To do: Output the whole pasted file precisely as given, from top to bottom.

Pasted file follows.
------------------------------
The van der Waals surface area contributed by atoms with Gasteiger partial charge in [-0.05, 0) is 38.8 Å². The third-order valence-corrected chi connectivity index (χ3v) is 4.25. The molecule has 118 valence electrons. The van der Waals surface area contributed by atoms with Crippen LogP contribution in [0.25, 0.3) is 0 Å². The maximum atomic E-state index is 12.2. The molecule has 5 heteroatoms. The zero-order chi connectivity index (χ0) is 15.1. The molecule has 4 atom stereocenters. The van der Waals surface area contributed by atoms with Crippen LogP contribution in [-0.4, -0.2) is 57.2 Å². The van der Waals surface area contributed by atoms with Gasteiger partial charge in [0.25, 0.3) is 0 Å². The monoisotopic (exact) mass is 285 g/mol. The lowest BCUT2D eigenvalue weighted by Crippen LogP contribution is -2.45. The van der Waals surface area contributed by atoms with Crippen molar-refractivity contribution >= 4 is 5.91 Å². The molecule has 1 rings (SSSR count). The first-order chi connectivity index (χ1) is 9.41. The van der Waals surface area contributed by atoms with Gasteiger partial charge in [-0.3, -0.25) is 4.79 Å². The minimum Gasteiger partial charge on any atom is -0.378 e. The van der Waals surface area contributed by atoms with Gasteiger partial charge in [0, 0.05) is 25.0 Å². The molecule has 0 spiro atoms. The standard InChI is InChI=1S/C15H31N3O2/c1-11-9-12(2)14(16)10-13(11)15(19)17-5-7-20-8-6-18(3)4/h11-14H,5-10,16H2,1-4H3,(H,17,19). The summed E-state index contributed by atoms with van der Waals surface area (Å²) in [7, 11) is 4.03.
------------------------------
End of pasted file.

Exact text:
The van der Waals surface area contributed by atoms with Gasteiger partial charge in [-0.05, 0) is 38.8 Å². The third-order valence-corrected chi connectivity index (χ3v) is 4.25. The molecule has 118 valence electrons. The van der Waals surface area contributed by atoms with Crippen LogP contribution in [0.25, 0.3) is 0 Å². The maximum atomic E-state index is 12.2. The molecule has 5 heteroatoms. The zero-order chi connectivity index (χ0) is 15.1. The molecule has 4 atom stereocenters. The van der Waals surface area contributed by atoms with Crippen LogP contribution in [-0.4, -0.2) is 57.2 Å². The van der Waals surface area contributed by atoms with Gasteiger partial charge in [0.25, 0.3) is 0 Å². The monoisotopic (exact) mass is 285 g/mol. The lowest BCUT2D eigenvalue weighted by Crippen LogP contribution is -2.45. The van der Waals surface area contributed by atoms with Crippen molar-refractivity contribution >= 4 is 5.91 Å². The molecule has 1 rings (SSSR count). The first-order chi connectivity index (χ1) is 9.41. The van der Waals surface area contributed by atoms with Gasteiger partial charge in [-0.3, -0.25) is 4.79 Å². The minimum Gasteiger partial charge on any atom is -0.378 e. The van der Waals surface area contributed by atoms with Gasteiger partial charge in [0, 0.05) is 25.0 Å². The molecule has 0 spiro atoms. The standard InChI is InChI=1S/C15H31N3O2/c1-11-9-12(2)14(16)10-13(11)15(19)17-5-7-20-8-6-18(3)4/h11-14H,5-10,16H2,1-4H3,(H,17,19). The summed E-state index contributed by atoms with van der Waals surface area (Å²) in [7, 11) is 4.03.